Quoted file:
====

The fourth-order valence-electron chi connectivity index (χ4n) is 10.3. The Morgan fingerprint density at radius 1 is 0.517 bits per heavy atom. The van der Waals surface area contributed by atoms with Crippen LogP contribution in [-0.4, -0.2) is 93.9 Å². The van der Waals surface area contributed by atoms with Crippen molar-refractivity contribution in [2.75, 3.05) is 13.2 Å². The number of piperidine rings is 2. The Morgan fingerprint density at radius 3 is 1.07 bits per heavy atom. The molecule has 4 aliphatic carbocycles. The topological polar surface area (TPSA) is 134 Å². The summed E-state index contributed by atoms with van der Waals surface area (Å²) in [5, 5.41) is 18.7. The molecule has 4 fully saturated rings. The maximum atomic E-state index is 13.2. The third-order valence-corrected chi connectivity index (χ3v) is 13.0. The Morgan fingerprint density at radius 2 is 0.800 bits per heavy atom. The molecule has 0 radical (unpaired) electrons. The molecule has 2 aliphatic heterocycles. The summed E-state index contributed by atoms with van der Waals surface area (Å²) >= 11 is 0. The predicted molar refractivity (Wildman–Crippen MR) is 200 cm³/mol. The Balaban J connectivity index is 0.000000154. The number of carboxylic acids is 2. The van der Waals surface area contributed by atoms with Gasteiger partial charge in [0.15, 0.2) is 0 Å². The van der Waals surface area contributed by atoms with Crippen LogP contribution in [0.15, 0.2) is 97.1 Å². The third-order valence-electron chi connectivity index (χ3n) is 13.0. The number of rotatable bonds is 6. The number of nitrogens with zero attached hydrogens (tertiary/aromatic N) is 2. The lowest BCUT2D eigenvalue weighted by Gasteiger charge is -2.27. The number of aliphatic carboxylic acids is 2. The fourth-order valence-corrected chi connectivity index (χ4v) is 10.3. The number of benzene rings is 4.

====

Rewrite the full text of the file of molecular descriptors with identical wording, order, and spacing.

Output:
The fourth-order valence-electron chi connectivity index (χ4n) is 10.3. The Morgan fingerprint density at radius 1 is 0.517 bits per heavy atom. The van der Waals surface area contributed by atoms with Crippen LogP contribution in [-0.4, -0.2) is 93.9 Å². The van der Waals surface area contributed by atoms with Crippen molar-refractivity contribution in [2.75, 3.05) is 13.2 Å². The number of piperidine rings is 2. The Morgan fingerprint density at radius 3 is 1.07 bits per heavy atom. The molecule has 4 aliphatic carbocycles. The topological polar surface area (TPSA) is 134 Å². The summed E-state index contributed by atoms with van der Waals surface area (Å²) in [5, 5.41) is 18.7. The molecule has 4 fully saturated rings. The maximum atomic E-state index is 13.2. The third-order valence-corrected chi connectivity index (χ3v) is 13.0. The Morgan fingerprint density at radius 2 is 0.800 bits per heavy atom. The molecule has 0 radical (unpaired) electrons. The molecule has 2 aliphatic heterocycles. The summed E-state index contributed by atoms with van der Waals surface area (Å²) >= 11 is 0. The predicted molar refractivity (Wildman–Crippen MR) is 200 cm³/mol. The Balaban J connectivity index is 0.000000154. The number of carboxylic acids is 2. The van der Waals surface area contributed by atoms with Gasteiger partial charge in [0.15, 0.2) is 0 Å². The van der Waals surface area contributed by atoms with Crippen LogP contribution in [0.15, 0.2) is 97.1 Å². The third-order valence-electron chi connectivity index (χ3n) is 13.0. The number of rotatable bonds is 6. The number of nitrogens with zero attached hydrogens (tertiary/aromatic N) is 2. The lowest BCUT2D eigenvalue weighted by Gasteiger charge is -2.27. The number of aliphatic carboxylic acids is 2. The fourth-order valence-corrected chi connectivity index (χ4v) is 10.3. The number of benzene rings is 4.